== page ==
Alternative augmentation or switching agents

Several promising pharmacological augmentation strategies have been proposed and tested for treatment-resistant OCD. Several lines of research, and converging evidence from neuroimaging to genetics, suggest that glutamate signaling dysfunction may be important in OCD patho-genesis. Thus, augmentation with glutamatergic modulating agents, such as memantine and lamotrigine, has demonstrated some evidence of adequate safety profiles and efficacy in open-label or small RCTs [34].

N-Acetylcysteine modulates glutamatergic transmission in subcortical brain regions via the cystine-glutamate antiporter. Despite promising findings in placebo-controlled trials for both trichotillomania and excoriation disorder [35], its usefulness for OCD patients is inconsistent including most recent negative finding in a phase III, double-blind, randomized, placebo-controlled trial [36].

Ketamine, as a non-competitive antagonist of the N- methyl-D-aspartate (NMDA) receptor, has been the subject of much attention in recent years due to its rapid- onset antidepressant effect for treatment-resistant depres-sion. To date, a few open-label trials and a randomized cross-over trial have demonstrated anti-obsessional effects of intravenous ketamine infusion [37]. Further well- controlled trials with larger clinical samples are needed to confirm the anti-obsessional effects of ketamine using different methods of administration and multiple sessions.

Troriluzole is a new drug that is a prodrug formulation of riluzole, a glutamate modulating agent. Although the drug is currently undergoing phase 2−3 controlled trials, no meaningful results have been reported yet [38]. The efficacy of ondansetron, a 5-HT3 serotonin receptor antagonist, in the treatment of refractory OCD was significant in several RCTs with add-on to SSRIs [39]. Although further studies are necessary to confirm its long-term safety and efficacy, ondansetron was rated with the level of evidence A and recommendation level 2 as a potential augmenting agent [15].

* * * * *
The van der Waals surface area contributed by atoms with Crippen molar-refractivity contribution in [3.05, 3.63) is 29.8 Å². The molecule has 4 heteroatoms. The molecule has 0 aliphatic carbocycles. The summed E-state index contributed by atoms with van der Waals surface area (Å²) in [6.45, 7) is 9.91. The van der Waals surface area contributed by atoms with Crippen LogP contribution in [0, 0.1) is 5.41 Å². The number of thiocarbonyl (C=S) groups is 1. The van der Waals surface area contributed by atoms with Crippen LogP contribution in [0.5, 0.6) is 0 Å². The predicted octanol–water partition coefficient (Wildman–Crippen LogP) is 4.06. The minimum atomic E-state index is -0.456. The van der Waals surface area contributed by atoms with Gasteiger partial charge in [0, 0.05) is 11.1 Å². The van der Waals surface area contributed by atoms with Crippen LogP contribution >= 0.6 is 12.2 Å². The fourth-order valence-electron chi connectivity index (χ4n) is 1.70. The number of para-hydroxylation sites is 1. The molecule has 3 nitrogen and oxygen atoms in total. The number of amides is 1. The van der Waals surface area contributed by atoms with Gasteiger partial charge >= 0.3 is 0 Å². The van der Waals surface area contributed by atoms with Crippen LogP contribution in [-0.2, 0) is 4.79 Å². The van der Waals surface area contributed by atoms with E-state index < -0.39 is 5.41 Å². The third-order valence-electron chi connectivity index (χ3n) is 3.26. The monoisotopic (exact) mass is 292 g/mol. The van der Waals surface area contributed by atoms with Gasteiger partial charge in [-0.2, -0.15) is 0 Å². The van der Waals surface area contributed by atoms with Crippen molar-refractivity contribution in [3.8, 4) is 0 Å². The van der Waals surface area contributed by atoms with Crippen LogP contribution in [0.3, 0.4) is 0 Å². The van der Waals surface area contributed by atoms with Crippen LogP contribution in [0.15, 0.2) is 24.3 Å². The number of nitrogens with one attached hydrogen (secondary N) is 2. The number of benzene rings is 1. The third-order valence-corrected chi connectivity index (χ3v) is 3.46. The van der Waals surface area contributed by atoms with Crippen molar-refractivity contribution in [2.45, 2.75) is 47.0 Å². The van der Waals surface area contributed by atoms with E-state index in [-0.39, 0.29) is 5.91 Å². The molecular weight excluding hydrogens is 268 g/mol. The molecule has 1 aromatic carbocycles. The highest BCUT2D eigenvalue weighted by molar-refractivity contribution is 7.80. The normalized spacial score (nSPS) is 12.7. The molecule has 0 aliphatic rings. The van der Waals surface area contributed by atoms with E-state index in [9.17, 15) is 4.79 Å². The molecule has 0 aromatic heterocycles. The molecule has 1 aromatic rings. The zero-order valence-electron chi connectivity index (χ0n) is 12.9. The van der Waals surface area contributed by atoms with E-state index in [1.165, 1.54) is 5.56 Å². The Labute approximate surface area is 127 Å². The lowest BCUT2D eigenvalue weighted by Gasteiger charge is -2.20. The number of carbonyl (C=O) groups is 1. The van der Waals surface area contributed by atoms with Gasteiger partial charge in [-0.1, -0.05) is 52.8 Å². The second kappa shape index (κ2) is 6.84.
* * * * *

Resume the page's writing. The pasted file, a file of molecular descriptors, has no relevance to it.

BDZs are not mentioned or recommended as a potential treatment option for OCD in recent treatment guidelines due to the lack of reliable efficacy data. A randomized and double-blind crossover study that included 28 patients found that clonazepam was significantly effective in 40% of patients who did not respond to clomipramine [40].

Switching to serotonin–norepinephrine reuptake inhi-bitors (SNRIs) such as venlafaxine was demonstrated to be as effective as paroxetine; paroxetine may be more effective than venlafaxine in refractory cases [41]. According to WFBSP guidelines, venlafaxine, noradrenergic and spe-cific serotonergic antidepressant (NaSSA) mirtazapine were rated with the level of evidence B and recommend-ation level 2 due to the lack of placebo-controlled trials [15].

Tolcapone is a catechol-O-methyl-transferase (COMT) enzyme inhibitor that enhances dopamine signaling in the cortex. It was effective in a randomized, placebo-controlled crossover trial [42] and further evaluation as a candidate medication for OCD is needed.



Psychoeducation is an educational method aimed at providing the necessary information and training to psychiatric patients and their families. This forms part of an overall clinical management plan for OCD patients and their family members working together with mental health professionals. Knowledge about symptoms, prognosis, stigma, prejudice, and family accommodation should be provided, so that a strong emphasis on psychoeducation may lay the groundwork for subsequent treatment suc-cess. Recent studies targeting family accommodation, particularly in younger patients, suggest that it is more effective in reducing OC symptoms; thus, it has been suggested as a fundamental component of psychoeducation [32].

Cognitive behavioral therapy (CBT)/exposure and response prevention (ERP)

In psychotherapy for OCD, CBT is the most effective evidence-based form of treatment and is suggested as a first-line treatment strategies by all treatment guidelines. CBT/ERP monotherapy is recommended for patients with OCD with mild or moderate symptom severity.

Despite the limitation that most psychotherapeutic trials included patients were prescribed stable doses of SSRIs [22], meta-analyses of RCTs have consistently demonstrated that CBT/ERP therapy significantly improves OCD symptoms [43,44].

CBT involves several components: cognitive reappraisal, restructuring, and behavioral intervention. The latter, typically in the form of ERP, is the most frequently used psychological treatment of choice for OCD. ERP for OCD is a structured, manualized psychological intervention that involves gradual and repeated systematic confrontation with external and internal obsessional cues (exposure) and abstaining from compulsive rituals (response prevention).